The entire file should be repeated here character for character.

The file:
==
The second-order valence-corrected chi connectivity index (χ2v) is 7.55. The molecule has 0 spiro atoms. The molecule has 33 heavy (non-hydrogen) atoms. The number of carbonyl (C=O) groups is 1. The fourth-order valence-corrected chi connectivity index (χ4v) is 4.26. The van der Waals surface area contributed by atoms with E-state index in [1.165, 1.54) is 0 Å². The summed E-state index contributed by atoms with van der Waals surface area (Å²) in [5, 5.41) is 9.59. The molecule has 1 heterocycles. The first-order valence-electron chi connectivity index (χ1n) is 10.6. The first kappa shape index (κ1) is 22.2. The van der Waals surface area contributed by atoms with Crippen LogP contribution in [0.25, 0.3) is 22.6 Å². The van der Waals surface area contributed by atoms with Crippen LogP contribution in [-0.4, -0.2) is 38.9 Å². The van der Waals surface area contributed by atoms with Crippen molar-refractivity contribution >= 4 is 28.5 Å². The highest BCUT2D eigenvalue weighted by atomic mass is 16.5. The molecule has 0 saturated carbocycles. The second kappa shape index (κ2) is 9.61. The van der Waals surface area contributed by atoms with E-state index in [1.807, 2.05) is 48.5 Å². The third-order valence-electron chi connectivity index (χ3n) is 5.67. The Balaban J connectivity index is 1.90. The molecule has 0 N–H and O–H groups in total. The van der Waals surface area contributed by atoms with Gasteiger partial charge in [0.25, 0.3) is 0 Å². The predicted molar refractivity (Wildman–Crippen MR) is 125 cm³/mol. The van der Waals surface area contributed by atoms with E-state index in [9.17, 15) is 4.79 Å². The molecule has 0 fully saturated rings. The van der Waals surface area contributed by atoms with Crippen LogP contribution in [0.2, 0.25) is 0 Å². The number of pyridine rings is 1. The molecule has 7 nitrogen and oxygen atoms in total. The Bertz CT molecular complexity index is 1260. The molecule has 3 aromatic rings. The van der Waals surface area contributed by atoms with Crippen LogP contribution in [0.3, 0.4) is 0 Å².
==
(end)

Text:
The second-order valence-corrected chi connectivity index (χ2v) is 7.55. The molecule has 0 spiro atoms. The molecule has 33 heavy (non-hydrogen) atoms. The number of carbonyl (C=O) groups is 1. The fourth-order valence-corrected chi connectivity index (χ4v) is 4.26. The van der Waals surface area contributed by atoms with E-state index in [1.165, 1.54) is 0 Å². The summed E-state index contributed by atoms with van der Waals surface area (Å²) in [5, 5.41) is 9.59. The molecule has 1 heterocycles. The first-order valence-electron chi connectivity index (χ1n) is 10.6. The first kappa shape index (κ1) is 22.2. The van der Waals surface area contributed by atoms with Crippen LogP contribution in [0.25, 0.3) is 22.6 Å². The van der Waals surface area contributed by atoms with Crippen LogP contribution in [-0.4, -0.2) is 38.9 Å². The van der Waals surface area contributed by atoms with Crippen molar-refractivity contribution >= 4 is 28.5 Å². The highest BCUT2D eigenvalue weighted by atomic mass is 16.5. The molecule has 0 saturated carbocycles. The second kappa shape index (κ2) is 9.61. The van der Waals surface area contributed by atoms with E-state index in [1.807, 2.05) is 48.5 Å². The third-order valence-electron chi connectivity index (χ3n) is 5.67. The Balaban J connectivity index is 1.90. The molecule has 0 N–H and O–H groups in total. The van der Waals surface area contributed by atoms with Gasteiger partial charge in [0.25, 0.3) is 0 Å². The predicted molar refractivity (Wildman–Crippen MR) is 125 cm³/mol. The van der Waals surface area contributed by atoms with E-state index in [9.17, 15) is 4.79 Å². The molecule has 0 fully saturated rings. The van der Waals surface area contributed by atoms with Crippen LogP contribution in [0.2, 0.25) is 0 Å². The number of pyridine rings is 1. The molecule has 7 nitrogen and oxygen atoms in total. The Bertz CT molecular complexity index is 1260. The molecule has 3 aromatic rings. The van der Waals surface area contributed by atoms with Crippen LogP contribution in [0.3, 0.4) is 0 Å².